City officials chose not to make public health guidelines mandatory in a special council meeting Tuesday, allowing businesses and city properties to remain open without restrictions, but they did extend their ability to hold meetings remotely.
Alderman Joel Petty referenced the Sauk County Health Department’s decision not to take up a local stay-at-home order after the Wisconsin Supreme Court struck down Gov. Tony Evers’ executive order last week.
“I would question why the city would want to supersede the county health department,” Petty said.
Rather than using their authority to ban groups larger than 10 and require social distancing practices, he and other city officials said they should focus more on soliciting voluntary compliance from the public.
The city encourages people to stay at least 6 feet away from others, avoid groups larger than 10, wash their hands frequently and disinfect high-touch surfaces. It’s also recommending businesses follow the Wisconsin Economic Development Corporation guidelines on how to open safely.
Without another emergency order, none of those recommendations are enforceable, said Kennie Downing, city administrator.
“We’re hoping everyone will be on good behavior based on the last two months of experience so that we can get through this and hopefully get to the next step,” Downing said in a phone interview Wednesday.
City Attorney Emily Truman told the council that it could establish rules to protect public health but said the county health department hasn’t taken similar action and is not recommending municipalities do so. A handful of other county and city governments in the state have.
Municipal staff aren’t required to wear masks at work, Mayor Mike Palm said. Plexiglas barriers in city offices provide some protection between employees and the public. Palm said he chooses to wear a mask when around other people in public places.
“That’s a personal decision, I think, at this point,” he said of wearing masks.
Baraboo city buildings, parks and the zoo are open. The only exceptions are the public library, which will open with certain limitations starting Tuesday, and the city pool, which remains closed until further notice, Downing said.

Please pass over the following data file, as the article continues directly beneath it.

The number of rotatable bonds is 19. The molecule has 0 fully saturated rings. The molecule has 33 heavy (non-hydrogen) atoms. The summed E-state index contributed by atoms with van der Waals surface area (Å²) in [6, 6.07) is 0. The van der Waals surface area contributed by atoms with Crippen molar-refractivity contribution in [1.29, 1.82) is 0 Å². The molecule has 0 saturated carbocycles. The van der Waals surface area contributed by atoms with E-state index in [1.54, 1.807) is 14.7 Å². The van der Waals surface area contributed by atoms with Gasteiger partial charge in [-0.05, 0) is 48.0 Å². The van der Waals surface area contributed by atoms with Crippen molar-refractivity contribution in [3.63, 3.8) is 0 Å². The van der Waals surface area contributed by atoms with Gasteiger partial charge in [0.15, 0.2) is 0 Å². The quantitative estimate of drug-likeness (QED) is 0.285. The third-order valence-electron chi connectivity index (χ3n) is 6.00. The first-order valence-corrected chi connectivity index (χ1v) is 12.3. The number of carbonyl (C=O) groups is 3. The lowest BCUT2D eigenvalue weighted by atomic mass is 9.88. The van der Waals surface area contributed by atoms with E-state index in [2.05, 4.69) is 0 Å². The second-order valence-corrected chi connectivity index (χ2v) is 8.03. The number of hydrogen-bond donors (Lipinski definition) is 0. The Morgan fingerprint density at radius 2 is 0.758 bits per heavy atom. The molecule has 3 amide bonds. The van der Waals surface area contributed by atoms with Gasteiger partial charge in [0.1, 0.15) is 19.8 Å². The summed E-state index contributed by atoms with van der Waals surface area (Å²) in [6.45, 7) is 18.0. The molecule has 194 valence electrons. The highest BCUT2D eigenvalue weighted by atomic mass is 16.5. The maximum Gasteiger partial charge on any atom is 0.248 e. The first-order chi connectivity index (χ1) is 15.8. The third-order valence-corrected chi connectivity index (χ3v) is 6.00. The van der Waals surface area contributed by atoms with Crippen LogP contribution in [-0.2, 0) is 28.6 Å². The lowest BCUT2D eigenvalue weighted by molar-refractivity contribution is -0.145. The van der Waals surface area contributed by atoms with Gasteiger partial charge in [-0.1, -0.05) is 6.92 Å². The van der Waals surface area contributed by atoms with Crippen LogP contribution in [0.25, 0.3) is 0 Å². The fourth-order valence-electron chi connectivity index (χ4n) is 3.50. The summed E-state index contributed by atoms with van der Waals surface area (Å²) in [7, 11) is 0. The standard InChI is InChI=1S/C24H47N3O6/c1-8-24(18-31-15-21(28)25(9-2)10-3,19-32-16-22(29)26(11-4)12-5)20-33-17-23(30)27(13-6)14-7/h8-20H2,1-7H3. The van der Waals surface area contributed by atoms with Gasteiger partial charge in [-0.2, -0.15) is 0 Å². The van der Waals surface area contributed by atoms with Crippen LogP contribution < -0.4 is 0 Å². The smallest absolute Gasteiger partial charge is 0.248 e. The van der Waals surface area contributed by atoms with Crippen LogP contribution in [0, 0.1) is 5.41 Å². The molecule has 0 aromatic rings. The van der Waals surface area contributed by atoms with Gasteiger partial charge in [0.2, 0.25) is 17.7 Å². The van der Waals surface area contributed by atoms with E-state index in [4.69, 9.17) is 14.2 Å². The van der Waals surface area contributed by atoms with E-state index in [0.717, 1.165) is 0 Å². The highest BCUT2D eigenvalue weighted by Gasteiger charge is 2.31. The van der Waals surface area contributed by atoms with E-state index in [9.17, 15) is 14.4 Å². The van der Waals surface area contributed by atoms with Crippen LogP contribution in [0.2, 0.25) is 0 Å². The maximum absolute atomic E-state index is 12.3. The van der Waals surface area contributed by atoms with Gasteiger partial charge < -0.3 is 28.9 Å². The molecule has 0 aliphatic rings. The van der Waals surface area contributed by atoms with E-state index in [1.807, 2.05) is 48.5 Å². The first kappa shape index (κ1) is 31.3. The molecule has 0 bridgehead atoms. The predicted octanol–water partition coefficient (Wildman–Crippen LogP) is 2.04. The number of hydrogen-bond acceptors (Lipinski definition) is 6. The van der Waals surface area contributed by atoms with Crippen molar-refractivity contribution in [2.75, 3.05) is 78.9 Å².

Fire Chief Kevin Stieve agreed the city shouldn’t put out its own declaration, saying it would create confusion. While the high court’s decision “sped up” the city’s reopening plan, Stieve said it has taken a “controlled approach,” continuing coordination between the emergency management team, various city departments, the county, schools and local businesses.
Police Chief Mark Schauf said the police department encourages officers to take their temperature before each shift and has protocols for any staff exposed to someone with COVID-19, which has been “pretty successful so far.” As for encouraging the public to wear masks, Schauf expressed concern many people are using them incorrectly, such as frequently touching them or pushing the masks below their chin, thus exposing themselves to more risk than they would without a mask.
Though the council didn’t issue an emergency stay-at-home declaration, members voted unanimously to continue allowing the body and all of its committees to hold meetings remotely through July 19. Truman said the council recently passed an ordinance that allows city staff and officials to participate remotely in meetings, but not the public. With the city’s previous emergency declaration repealed, community members would not have been able to participate in meetings had the council not issued another.
Council members opted not to restrict public access of the municipal building meeting rooms, which can now be reserved under the normal policy. Downing said the building’s small janitorial staff is cleaning the public restrooms at least twice a day and the council chamber after it’s used.
“We’re trying to do the best we can, and we clean and disinfect as often as we can,” she said.
In the interview Wednesday, Downing said she had thought the council might want to implement some rules, at least for city buildings.
“But after hearing their conversation, I agree with what they said,” Downing said. “They didn’t want to be any more restrictive than what the county was doing, and since the county did not issue an order, they didn’t want to issue an order and that’s perfectly fine. So we’re going to defer to the county’s recommendations and kind of keep it open and not be restrictive at all, and hopefully it’ll all work out.”
Follow Susan Endres on Twitter @EndresSusan or call her at 745-3506.
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